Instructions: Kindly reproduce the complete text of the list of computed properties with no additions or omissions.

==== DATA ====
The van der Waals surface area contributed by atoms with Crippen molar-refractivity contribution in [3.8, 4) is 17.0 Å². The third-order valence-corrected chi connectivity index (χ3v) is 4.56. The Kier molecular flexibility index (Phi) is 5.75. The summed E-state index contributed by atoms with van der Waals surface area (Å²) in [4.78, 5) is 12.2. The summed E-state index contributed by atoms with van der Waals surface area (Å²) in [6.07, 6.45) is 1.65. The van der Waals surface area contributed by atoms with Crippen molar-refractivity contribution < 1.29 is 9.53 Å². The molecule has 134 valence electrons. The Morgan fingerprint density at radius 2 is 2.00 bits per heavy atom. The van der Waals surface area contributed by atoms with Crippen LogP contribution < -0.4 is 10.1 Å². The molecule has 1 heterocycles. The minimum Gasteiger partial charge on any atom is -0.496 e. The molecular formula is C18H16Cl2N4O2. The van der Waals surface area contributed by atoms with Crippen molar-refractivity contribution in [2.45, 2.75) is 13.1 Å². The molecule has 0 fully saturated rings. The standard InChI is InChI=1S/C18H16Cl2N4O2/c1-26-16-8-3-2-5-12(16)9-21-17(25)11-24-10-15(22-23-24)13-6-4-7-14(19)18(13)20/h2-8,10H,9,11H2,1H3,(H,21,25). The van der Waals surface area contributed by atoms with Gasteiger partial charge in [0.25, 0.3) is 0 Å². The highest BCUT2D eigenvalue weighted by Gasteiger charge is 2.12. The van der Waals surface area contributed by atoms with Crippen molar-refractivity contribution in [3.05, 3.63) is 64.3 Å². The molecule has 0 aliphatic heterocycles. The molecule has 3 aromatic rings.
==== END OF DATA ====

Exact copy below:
The van der Waals surface area contributed by atoms with Crippen molar-refractivity contribution in [3.8, 4) is 17.0 Å². The third-order valence-corrected chi connectivity index (χ3v) is 4.56. The Kier molecular flexibility index (Phi) is 5.75. The summed E-state index contributed by atoms with van der Waals surface area (Å²) in [4.78, 5) is 12.2. The summed E-state index contributed by atoms with van der Waals surface area (Å²) in [6.07, 6.45) is 1.65. The van der Waals surface area contributed by atoms with Crippen molar-refractivity contribution < 1.29 is 9.53 Å². The molecule has 134 valence electrons. The Morgan fingerprint density at radius 2 is 2.00 bits per heavy atom. The van der Waals surface area contributed by atoms with Crippen LogP contribution < -0.4 is 10.1 Å². The molecule has 1 heterocycles. The minimum Gasteiger partial charge on any atom is -0.496 e. The molecular formula is C18H16Cl2N4O2. The van der Waals surface area contributed by atoms with Crippen molar-refractivity contribution in [2.45, 2.75) is 13.1 Å². The molecule has 0 fully saturated rings. The standard InChI is InChI=1S/C18H16Cl2N4O2/c1-26-16-8-3-2-5-12(16)9-21-17(25)11-24-10-15(22-23-24)13-6-4-7-14(19)18(13)20/h2-8,10H,9,11H2,1H3,(H,21,25). The van der Waals surface area contributed by atoms with Gasteiger partial charge in [0.25, 0.3) is 0 Å². The highest BCUT2D eigenvalue weighted by Gasteiger charge is 2.12. The van der Waals surface area contributed by atoms with Crippen molar-refractivity contribution in [3.05, 3.63) is 64.3 Å². The molecule has 0 aliphatic heterocycles. The molecule has 3 aromatic rings.